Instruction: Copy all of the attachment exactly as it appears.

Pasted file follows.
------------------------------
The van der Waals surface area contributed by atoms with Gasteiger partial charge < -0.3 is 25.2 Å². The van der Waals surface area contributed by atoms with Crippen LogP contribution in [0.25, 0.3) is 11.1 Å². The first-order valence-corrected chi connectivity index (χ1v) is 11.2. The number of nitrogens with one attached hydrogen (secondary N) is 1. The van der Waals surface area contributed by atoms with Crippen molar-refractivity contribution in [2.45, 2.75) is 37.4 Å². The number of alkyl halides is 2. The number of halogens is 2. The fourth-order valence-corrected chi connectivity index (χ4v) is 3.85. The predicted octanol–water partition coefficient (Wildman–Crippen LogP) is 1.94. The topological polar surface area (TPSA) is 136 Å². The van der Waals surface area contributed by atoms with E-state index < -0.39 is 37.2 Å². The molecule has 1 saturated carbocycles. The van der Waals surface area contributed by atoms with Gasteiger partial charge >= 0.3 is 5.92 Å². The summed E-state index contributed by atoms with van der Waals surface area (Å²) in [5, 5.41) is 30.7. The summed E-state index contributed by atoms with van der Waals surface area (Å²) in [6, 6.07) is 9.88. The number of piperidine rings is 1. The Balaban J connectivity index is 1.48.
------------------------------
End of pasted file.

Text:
The van der Waals surface area contributed by atoms with Gasteiger partial charge < -0.3 is 25.2 Å². The van der Waals surface area contributed by atoms with Crippen LogP contribution in [0.25, 0.3) is 11.1 Å². The first-order valence-corrected chi connectivity index (χ1v) is 11.2. The number of nitrogens with one attached hydrogen (secondary N) is 1. The van der Waals surface area contributed by atoms with Crippen molar-refractivity contribution in [2.45, 2.75) is 37.4 Å². The number of alkyl halides is 2. The number of halogens is 2. The fourth-order valence-corrected chi connectivity index (χ4v) is 3.85. The predicted octanol–water partition coefficient (Wildman–Crippen LogP) is 1.94. The topological polar surface area (TPSA) is 136 Å². The van der Waals surface area contributed by atoms with E-state index < -0.39 is 37.2 Å². The molecule has 1 saturated carbocycles. The van der Waals surface area contributed by atoms with Gasteiger partial charge >= 0.3 is 5.92 Å². The summed E-state index contributed by atoms with van der Waals surface area (Å²) in [5, 5.41) is 30.7. The summed E-state index contributed by atoms with van der Waals surface area (Å²) in [6, 6.07) is 9.88. The number of piperidine rings is 1. The Balaban J connectivity index is 1.48.